Photo and Information Source: SBS News.
- Source: zeezeescorner
Tasmanian Greens leader Nick McKim and State Premier Lara Giddings embrace Gay Rights activists Rodney Croome and Matt Hastings after historic same-sex marriage laws passed the Lower House last night.
Activist Rodney Croome said: ”This is a wonderful result, not just for same-sex couples and their families but also for Tasmania… Tasmania is now a beacon of hope to same-sex partners and their families across Australia and to all Australians who support equality and social inclusion.”
- Reblogged from octopusrabies-deactivated201212
A protester reacts to the news that civil unions between gay and lesbian Australians in the state of Queensland will now be known as “registered relationships” (via ABC AM). Moments before this protester’s outburst in the Parliament session, Queensland Minister Michael Crandon said: “The opportunity [has] now to come to a court and to register, if you like, their interest in one another…” [my emphasis]. The language is dehumanising - gay and lesbian Australians can “register their interest in one another” but the state will not recognise this “interest” as a full partnership worthy of the same legal rights and status as heterosexual couples.
The recently elected Liberal National Party Government is changing the law introduced last year by the former Labor government, which had finally allowed gay and lesbian relationships to be legally recognised as a civil union. This was seen as a positive step towards the legal recognition of marriages between homosexual and queer Australians. In a further legal blow to gay and lesbian citizens, their “registered partnerships” will not be allowed legal access to altruistic surrogacy (along with short-term de facto couples and single people). These are very dangerous times when Christian lobbying forces the Queensland government to withdraw the legal rights of Australians. To top it all off, it is still legal in Queensland to kill a gay or lesbian person and use the "gay panic" defence. That is, a murderer can argue that they reacted in violence because they were overwhelmed that a homosexual person flirted with them. Disgusting!
If you are in Queensland, go here to sign the e-petition to urge the Queensland government to end discrimination in surrogacy laws. Go here to sign the e-petition to urge the Queensland government to protect civil marriages and equal rights of gay and lesbian Australians.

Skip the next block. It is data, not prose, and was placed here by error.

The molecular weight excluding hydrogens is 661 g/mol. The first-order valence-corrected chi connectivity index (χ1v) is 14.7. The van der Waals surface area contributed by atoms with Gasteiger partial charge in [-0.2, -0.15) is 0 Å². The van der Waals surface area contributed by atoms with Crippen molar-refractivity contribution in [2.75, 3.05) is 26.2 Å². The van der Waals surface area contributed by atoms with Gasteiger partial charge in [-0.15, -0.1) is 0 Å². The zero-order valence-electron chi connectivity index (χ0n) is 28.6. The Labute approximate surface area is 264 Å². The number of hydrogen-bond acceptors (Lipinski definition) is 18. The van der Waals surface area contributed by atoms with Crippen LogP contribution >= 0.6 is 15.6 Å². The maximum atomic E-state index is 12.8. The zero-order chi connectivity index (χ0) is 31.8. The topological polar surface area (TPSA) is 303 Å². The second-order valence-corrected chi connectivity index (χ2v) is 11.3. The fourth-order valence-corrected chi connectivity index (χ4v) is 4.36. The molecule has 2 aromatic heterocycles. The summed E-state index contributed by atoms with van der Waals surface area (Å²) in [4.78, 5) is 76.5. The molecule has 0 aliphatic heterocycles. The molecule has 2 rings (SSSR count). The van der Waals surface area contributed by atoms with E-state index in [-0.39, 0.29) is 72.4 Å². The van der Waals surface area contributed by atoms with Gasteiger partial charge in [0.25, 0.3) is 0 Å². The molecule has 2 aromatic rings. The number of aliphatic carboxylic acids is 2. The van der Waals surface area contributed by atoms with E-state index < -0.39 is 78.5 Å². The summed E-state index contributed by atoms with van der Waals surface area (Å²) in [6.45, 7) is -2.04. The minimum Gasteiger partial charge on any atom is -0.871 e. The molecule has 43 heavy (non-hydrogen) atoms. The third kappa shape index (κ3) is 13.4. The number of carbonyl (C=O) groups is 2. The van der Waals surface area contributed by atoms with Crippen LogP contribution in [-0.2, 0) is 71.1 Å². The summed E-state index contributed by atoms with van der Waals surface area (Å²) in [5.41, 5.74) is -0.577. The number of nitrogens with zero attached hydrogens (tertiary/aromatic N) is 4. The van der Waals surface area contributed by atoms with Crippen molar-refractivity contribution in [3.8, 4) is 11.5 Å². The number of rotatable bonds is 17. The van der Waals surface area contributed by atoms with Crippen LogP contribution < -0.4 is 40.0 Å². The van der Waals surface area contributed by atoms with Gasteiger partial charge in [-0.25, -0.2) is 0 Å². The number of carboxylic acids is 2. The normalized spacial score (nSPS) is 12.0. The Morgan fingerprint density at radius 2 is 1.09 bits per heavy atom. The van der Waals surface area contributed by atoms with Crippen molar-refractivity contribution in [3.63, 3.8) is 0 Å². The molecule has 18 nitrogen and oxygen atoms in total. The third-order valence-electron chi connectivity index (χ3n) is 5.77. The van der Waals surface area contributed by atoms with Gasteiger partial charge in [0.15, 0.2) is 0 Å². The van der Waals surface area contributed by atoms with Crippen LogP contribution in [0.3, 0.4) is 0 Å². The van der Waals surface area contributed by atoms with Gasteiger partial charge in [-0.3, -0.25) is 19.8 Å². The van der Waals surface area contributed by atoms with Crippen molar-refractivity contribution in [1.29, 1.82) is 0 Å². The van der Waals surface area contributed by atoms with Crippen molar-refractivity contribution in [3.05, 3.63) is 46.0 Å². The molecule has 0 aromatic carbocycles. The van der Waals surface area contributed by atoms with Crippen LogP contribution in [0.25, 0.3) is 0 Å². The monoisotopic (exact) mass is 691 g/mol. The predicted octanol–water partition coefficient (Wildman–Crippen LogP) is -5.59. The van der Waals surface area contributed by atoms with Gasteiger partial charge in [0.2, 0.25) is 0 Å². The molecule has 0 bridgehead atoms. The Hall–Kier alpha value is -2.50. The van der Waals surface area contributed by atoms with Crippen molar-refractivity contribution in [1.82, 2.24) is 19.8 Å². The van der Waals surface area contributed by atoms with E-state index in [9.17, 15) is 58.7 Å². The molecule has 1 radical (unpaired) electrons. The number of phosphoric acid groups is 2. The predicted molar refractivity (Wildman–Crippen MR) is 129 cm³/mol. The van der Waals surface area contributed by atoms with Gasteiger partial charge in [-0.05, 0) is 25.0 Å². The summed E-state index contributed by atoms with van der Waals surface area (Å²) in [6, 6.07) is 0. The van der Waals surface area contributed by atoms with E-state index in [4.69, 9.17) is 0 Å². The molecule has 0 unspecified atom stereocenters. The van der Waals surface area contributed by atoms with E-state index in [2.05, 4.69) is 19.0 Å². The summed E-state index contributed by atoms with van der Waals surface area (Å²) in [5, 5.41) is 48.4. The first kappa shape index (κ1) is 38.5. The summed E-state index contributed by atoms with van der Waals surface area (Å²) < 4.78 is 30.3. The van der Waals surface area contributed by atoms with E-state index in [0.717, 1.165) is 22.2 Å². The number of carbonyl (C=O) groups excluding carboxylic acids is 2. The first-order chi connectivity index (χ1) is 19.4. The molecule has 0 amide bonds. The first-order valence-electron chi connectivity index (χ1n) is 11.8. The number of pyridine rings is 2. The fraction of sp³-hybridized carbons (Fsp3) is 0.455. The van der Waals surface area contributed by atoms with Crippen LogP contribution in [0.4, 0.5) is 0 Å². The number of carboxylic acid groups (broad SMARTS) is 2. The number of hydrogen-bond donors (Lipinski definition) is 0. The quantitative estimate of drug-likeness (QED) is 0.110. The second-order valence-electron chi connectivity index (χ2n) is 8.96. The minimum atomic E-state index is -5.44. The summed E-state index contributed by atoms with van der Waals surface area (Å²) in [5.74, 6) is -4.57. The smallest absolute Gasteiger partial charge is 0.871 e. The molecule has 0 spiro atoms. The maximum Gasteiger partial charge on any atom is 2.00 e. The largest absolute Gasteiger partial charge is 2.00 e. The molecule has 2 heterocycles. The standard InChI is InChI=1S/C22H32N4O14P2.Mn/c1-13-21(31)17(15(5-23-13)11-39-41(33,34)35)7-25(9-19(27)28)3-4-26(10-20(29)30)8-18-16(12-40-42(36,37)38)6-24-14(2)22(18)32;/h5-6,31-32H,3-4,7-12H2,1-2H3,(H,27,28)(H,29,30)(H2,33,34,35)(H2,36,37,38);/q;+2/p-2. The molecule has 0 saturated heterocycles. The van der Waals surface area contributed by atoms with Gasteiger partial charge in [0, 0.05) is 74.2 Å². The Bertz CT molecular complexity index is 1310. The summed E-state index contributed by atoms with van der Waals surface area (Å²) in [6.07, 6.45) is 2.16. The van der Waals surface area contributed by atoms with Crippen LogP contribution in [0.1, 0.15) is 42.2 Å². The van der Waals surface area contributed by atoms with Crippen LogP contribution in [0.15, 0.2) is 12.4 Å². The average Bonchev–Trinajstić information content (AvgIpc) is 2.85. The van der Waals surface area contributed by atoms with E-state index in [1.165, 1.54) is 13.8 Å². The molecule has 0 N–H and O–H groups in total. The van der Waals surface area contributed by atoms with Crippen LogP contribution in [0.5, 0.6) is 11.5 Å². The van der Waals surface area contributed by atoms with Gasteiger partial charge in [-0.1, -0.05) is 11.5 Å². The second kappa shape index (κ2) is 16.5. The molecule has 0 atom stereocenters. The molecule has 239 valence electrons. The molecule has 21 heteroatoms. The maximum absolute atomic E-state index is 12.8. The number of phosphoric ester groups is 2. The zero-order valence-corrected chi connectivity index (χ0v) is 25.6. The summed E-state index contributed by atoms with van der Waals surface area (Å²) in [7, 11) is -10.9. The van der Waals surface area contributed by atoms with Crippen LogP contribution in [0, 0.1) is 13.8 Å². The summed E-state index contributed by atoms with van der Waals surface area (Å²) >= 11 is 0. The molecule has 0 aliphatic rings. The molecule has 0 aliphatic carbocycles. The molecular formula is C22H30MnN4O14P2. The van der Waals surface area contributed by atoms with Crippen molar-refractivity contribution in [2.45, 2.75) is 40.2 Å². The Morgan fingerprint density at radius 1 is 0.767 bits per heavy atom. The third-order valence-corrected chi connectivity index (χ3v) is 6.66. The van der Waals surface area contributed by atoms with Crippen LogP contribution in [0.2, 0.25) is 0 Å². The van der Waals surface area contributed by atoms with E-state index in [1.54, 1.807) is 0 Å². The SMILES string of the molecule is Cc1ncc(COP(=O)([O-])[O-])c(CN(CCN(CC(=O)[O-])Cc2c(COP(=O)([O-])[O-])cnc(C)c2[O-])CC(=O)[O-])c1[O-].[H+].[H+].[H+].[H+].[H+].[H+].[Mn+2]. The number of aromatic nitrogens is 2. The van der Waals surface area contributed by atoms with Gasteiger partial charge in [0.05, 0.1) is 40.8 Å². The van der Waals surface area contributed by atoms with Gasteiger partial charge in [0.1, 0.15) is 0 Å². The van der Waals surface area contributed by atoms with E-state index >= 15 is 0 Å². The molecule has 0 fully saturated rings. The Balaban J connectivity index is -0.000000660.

- Source: zeezeescorner
The Australian Psychological Association has refuted the claims made in the Senate submission, arguing that the most comprehensive, longitudinal data show that children raised in same-sex families are not disadvantaged due to their parents’ sexual orientation. In some cases, the data show the opposite - and it all goes back to the economic and social resources available to parents. This includes emotional support from supportive networks. The biggest disadvantage to children raised in lesbian, gay, transsexual, queer and intersex (LGBTQI) families relates to how societies or communities fail to accept and integrate the diverse reality of modern families.
Much the same as the tired old argument on kids raised in single-parent families, it is not the type of family that children belong to that affects their life chances, but rather the socio-economic conditions and stigma to which families and children are exposed. Another important distinction on the outcomes of children is how parents interact with one another and with their children.
A difference is not necessarily a deficit.
Children raised in LGBTQI households are less likely to stick to traditional gender scripts, with daughters more likely to express a desire to enter professional fields traditionally dominated by men, such as doctors, lawyers, engineers and astronauts. Sons are less likely to be aggressive. While heterosexual parents are more likely to reinforce stereotypical feminine and masculine activities for their children, gay and lesbian parents are more likely to allow their children to play in gender-neutral ways. Stacy’s colleague Timothy Biblarz notes: ‘Lesbian and gay parent families offer a unique opportunity to examine ways in which gender differences affect parenting practices and outcomes’. Despite some differences in their gendered behaviour, experiences of psychological and social distress are similar amongst kids who come from queer families and kids raised in two-parent heterosexual households. Biblarz observes:
While all children probably get teased for one thing or another, children with gay parents may experience a higher degree of teasing and ridicule. It is impressive then that their psychological well-being and social adjustment does not significantly differ, on average, from that of children in comparable heterosexual-parent families. Exploring how lesbian and gay parent families help children cope with stigma could prove helpful to all kinds of families.
Today’s story about the Australian Senate submission represents a nasty example of scientists misusing their social authority. Medical professionals have misrepresented data to suit their narrow conception of what constitutes a “good” family environment. Misquoting statistics to incite a moral panic is nothing new. This tactic has been used over and over, but there is simply no empirical scientific evidence to back up this tired, antiquated view of families. This argument that LGBTQI families were somehow morally corrupt was around when I first studied sociology in the early 1990s, but it seemed almost passé when I was teaching the sociology of the family a decade later.
Scaremongering must be cyclical, particularly as “gay marriage” is an on-again-off-again political topic in Australia and elsewhere. The evidence is overwhelming - there are no social disadvantages to children of LGBTQI families, except those societies create for them.